NOVEMBER 17, 2014
Competing with the holiday bazaars. Come make a wreath!
My job gets really tough this time of year. Here I am trying to motivate you to get out into the garden and clean up the beds, replant the containers, plunk some bulbs into the ground and spread mulch everywhere to control weeds and insulate the soil and all you are thinking about is the holidays and how you want to decorate the house or which set of in-laws you are going to for Thanksgiving and frankly, gardening is probably one of the farthest things from your mind. I get it. You have been working your butt off all summer long dragging hoses around the yard and mowing the lawn and you are over it. So instead of fighting city hall I am going to go with the flow and talk about how we can use our garden to decorate the house for the holidays. More specifically I am talking about making wreaths for the holidays using plant material from your garden. In two weeks it will be time for my December to do list and I will get everyone back on track then.
Wreath making now a days is a piece of cake. With wreath machines and wire forms it is so easy that you will amaze yourself with your creativity. Your wreath will look nothing like the cookie-cutter ones you see in the stores. It all starts with a foundation of noble fir and from there you can add your personal touch with twigs and berries and cones and special evergreens either from your garden or from us. Here at the nursery we offer over 30 different types of evergreens to choose from and countless buckets of twigs, sticks, dried flower heads and seed pods, all collected locally from yards just like yours. I’ve seen wild and wooly wreaths with curly willow twigs shooting out like bottle rockets and fuzzy buds from the stag horn sumac nestled in amongst the greenery like sleeping elk. I’ve also seen wreaths that are nice and tidy with perfect symmetry and clean and crisp edges with just a subtle accent of cones. You can tell a lot about a person by the type of wreath they make.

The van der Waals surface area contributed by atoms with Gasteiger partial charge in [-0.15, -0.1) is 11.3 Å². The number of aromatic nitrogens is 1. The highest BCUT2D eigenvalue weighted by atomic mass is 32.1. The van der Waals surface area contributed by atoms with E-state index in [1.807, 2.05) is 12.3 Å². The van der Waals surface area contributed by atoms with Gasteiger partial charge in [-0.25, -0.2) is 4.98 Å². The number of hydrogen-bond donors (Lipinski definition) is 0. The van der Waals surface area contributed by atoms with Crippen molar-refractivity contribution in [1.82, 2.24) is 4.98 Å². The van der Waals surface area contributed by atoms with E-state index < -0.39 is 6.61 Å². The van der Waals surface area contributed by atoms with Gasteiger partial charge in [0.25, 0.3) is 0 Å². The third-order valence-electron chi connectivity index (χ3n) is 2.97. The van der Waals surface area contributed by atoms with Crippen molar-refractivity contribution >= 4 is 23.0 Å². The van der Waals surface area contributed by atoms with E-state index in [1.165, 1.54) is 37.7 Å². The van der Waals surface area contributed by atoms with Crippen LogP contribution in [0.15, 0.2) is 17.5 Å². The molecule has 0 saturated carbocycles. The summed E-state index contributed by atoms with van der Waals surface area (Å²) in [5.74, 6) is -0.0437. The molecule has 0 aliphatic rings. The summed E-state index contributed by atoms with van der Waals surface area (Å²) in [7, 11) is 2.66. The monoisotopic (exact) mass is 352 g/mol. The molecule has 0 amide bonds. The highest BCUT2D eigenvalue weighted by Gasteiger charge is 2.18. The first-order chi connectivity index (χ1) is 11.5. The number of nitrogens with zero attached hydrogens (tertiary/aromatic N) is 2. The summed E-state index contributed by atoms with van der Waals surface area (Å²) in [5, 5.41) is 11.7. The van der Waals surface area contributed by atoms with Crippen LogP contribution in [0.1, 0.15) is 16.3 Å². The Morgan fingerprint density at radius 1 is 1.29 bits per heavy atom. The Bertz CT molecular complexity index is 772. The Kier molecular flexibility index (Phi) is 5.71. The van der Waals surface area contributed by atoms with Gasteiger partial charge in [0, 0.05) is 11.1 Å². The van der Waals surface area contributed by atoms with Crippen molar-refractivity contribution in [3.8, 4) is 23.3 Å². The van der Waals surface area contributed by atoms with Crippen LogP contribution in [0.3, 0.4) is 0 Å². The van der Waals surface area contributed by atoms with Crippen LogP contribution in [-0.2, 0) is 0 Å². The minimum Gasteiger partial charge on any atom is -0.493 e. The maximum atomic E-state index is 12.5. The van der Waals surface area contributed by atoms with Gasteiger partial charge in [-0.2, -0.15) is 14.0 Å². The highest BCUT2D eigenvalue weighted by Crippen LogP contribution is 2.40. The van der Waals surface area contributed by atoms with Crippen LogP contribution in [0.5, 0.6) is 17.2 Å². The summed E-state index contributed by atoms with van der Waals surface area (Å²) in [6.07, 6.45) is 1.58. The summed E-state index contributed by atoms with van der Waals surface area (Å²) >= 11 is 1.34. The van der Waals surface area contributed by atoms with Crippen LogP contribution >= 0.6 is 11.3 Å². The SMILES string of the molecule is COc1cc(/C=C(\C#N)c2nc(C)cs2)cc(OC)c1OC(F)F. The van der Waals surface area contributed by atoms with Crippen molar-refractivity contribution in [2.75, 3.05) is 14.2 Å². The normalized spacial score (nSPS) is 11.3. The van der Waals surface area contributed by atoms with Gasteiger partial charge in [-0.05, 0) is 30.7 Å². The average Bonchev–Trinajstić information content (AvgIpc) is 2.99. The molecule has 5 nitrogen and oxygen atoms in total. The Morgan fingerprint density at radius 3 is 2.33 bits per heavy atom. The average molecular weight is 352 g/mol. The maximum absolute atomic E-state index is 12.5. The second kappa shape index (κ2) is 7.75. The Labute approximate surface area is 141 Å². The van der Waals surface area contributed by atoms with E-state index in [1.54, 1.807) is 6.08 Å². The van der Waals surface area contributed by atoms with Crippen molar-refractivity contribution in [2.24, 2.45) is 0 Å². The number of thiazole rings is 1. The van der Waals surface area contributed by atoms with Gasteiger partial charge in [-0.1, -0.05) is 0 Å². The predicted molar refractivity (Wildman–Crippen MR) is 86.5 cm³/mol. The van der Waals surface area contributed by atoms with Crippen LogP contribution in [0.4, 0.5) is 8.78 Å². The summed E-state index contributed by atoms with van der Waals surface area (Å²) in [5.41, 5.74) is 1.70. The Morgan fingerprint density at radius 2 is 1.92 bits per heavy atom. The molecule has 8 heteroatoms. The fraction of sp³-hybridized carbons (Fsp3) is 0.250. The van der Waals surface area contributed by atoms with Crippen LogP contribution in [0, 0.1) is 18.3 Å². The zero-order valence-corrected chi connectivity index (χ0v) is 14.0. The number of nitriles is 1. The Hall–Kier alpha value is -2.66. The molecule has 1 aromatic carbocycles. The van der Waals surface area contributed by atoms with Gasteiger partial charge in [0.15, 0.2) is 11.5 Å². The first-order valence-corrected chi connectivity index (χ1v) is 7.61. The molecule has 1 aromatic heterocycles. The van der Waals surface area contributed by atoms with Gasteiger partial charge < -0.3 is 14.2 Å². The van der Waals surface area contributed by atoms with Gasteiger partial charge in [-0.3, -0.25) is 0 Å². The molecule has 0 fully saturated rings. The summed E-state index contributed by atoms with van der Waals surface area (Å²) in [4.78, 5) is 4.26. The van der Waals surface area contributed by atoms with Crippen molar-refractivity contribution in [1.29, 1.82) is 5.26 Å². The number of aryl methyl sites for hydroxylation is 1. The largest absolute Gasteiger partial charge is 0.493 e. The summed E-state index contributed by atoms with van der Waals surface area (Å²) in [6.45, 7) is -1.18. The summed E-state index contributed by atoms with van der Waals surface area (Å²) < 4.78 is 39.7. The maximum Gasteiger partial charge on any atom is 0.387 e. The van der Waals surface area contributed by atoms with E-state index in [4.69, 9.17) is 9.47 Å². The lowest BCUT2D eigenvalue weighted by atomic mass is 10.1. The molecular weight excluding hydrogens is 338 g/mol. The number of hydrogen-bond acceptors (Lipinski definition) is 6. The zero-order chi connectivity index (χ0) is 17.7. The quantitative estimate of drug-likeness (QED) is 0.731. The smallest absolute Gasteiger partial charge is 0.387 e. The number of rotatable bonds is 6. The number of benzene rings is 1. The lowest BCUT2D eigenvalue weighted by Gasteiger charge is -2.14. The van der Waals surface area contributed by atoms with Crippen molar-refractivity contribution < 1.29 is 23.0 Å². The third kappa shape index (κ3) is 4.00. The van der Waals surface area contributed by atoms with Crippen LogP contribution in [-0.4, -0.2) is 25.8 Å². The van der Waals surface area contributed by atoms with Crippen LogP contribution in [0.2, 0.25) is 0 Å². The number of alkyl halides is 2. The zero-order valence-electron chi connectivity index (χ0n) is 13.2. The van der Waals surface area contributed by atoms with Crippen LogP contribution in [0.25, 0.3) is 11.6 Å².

Once you start making wreaths you begin to look at the landscape in a whole new way. Suddenly what was a bloomed-out perennial ready for deadheading is a treasured prize for your next wreath. Even a noxious weed like Scotch Broom offers a unique texture to a holiday wreath and I can guarantee that you will never see Scotch Broom in a store-bought wreath. Berries from Nandina along with it feathery foliage are also wonderful additions to a wreath. The possibilities are endless and that is what makes it all so much fun. Even just collecting these plants and making an arrangement next to the front door will work wonders towards creating a holiday feeling.
Making wreaths is a great way to reconnect with nature this time of year. It’s a chance to re-purpose your plants and give them one more time in the spot light before they are relegated to the compost heap. It’s an opportunity to spend some quality time with family and friends and build a tradition that will last for years. You’ll come away with much more than a decoration for your front door. You’ll gain a better appreciation for the bounty of the northwest and create a memory to look forward to this time next year.
Steve Smith is owner of Sunnyside Nursery in Marysville and can be reached at the nursery at 425-334-2002 or email at email@example.com